Which is the proper word to use to indicate a large amount of something - "slough" or "slew"? Eg:

StackExchange now has a slough of potential new sites in Area51.

English.stackexchange.com has a slew of questions about pronunciation.

Google indicates "a slew of" is more popular than "a slough of", but isn't slew the past tense of slay? It seems that slough, as in a slow moving channel of water, would be a better metaphor. No?

  • Good question, and a mimesis of my own mental ramblings about the word. I'm glad Martha so succinctly got a handle on this one.
    – Robusto
    Commented Jan 27, 2011 at 21:00

2 Answers 2


The phrase is definitely "a slew of". This meaning of the word slew comes from Irish slue "crowd" and has nothing to do with the verb to slay; the fact that the two words are spelled identically is just another accident of language evolution.

  • Thanks, Martha. I had always wondered about that, but somehow never got up the energy to track it down.
    – Robusto
    Commented Jan 27, 2011 at 20:58
  • I think you are right, but do you have a citation?
    – augurar
    Commented Dec 7, 2013 at 22:25
  • @augurar: check the link.
    – Marthaª
    Commented Dec 8, 2013 at 15:44
  • @Marthaª The Wiktionary article didn't cite their sources.
    – augurar
    Commented Dec 9, 2013 at 4:59
  • merriam-webster.com/dictionary/slew "perhaps from Irish slua army, host, throng, from Old Irish slúag; akin to Lithuanian slaugyti to tend" Commented Jan 22, 2014 at 17:19

Indeed, slew is the past tense of slay. However, slew is also a verb in its own right that means turn!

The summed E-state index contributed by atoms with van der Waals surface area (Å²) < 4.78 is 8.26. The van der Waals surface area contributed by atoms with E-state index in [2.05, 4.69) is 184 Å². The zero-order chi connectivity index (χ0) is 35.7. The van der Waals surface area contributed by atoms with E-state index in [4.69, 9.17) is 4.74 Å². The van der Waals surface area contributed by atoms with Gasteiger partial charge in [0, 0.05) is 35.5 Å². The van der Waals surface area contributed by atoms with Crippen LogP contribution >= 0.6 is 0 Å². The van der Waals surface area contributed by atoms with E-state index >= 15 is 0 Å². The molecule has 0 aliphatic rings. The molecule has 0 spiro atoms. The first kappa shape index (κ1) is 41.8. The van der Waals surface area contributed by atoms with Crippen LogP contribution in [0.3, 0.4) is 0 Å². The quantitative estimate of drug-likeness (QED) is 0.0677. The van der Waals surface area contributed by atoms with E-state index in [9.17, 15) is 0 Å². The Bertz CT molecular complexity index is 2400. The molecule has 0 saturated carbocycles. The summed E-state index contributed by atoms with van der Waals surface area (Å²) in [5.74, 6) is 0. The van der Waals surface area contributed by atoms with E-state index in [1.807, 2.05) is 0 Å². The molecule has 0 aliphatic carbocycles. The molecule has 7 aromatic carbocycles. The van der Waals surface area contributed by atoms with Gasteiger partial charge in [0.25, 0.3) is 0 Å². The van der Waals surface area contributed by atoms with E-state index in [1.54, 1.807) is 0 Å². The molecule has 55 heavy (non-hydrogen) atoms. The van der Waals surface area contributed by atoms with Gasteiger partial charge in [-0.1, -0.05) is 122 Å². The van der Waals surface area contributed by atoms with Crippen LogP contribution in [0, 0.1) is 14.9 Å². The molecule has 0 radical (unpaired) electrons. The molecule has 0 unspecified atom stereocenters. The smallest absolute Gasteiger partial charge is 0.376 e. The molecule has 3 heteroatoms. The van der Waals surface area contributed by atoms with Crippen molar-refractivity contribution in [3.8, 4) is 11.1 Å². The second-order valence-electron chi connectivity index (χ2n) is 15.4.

In American informal usage*, the noun slew, as you rightly indicated, indicates a large number. As in your second example, slew of questions is not an uncommon phrase. Thus, the usage of slough in a similar vein would be incorrect. That slough and slew could both be pronounced in the same way is a possible reason for the confusion of the two in writing.

The noun slough primarily means swamp or bog, and it often has a dreary or negative connotation, e.g. Slough of Despond (John Bunyan's The Pilgrim's Progess), slough of moral filth, etc. It can also be spelled slew!

Frankly, I do not at all think slough would be a better metaphor, as you suggest. Furthermore, I do not think the etymology of the [US informal] noun slew has any relation to that of the verb slay or its past tense.*

Interestingly, Merriam-Webster suggests the origin of the noun slew thus:

perhaps from Irish slua army, host, throng, from Old Irish slúag;

*According to the Cambridge Dictionaries Online

  • Certainly a swamp wouldn't be a better metaphor than slew since it apparently does mean a large quantity of something and wouldn't actually be a metaphor at all. However, in the pacific northwest, we know a slough as a slow moving channel of water that was at one time used to transport logs. I was imagining a large amount of something floating down the slough, like "a sloughful of kids". That would be a better metaphor than the past tense of slay.
    – gilly3
    Commented Jan 27, 2011 at 18:05
  • @gilly3: Yes, indeed, slough also means slow-moving channel. I see your point. I was being lazy in not considering all the definitions of slough and simply settled for its most popular meaning! But, as Martha also pointed out, slew (n.) comes from the Old Irish..
    – Jimi Oke
    Commented Jan 27, 2011 at 18:08
  • "Slew of" meaning "many" is also in my (UK) usage.
    – Colin Fine
    Commented Jan 27, 2011 at 18:11
  • @Colin Fine: Interesting, especially since it was the Cambridge Dictionary (British) I consulted that indicated that this usage of slew was distinctively American (either in usage or origin, not specified)!
    – Jimi Oke
    Commented Jan 27, 2011 at 18:18

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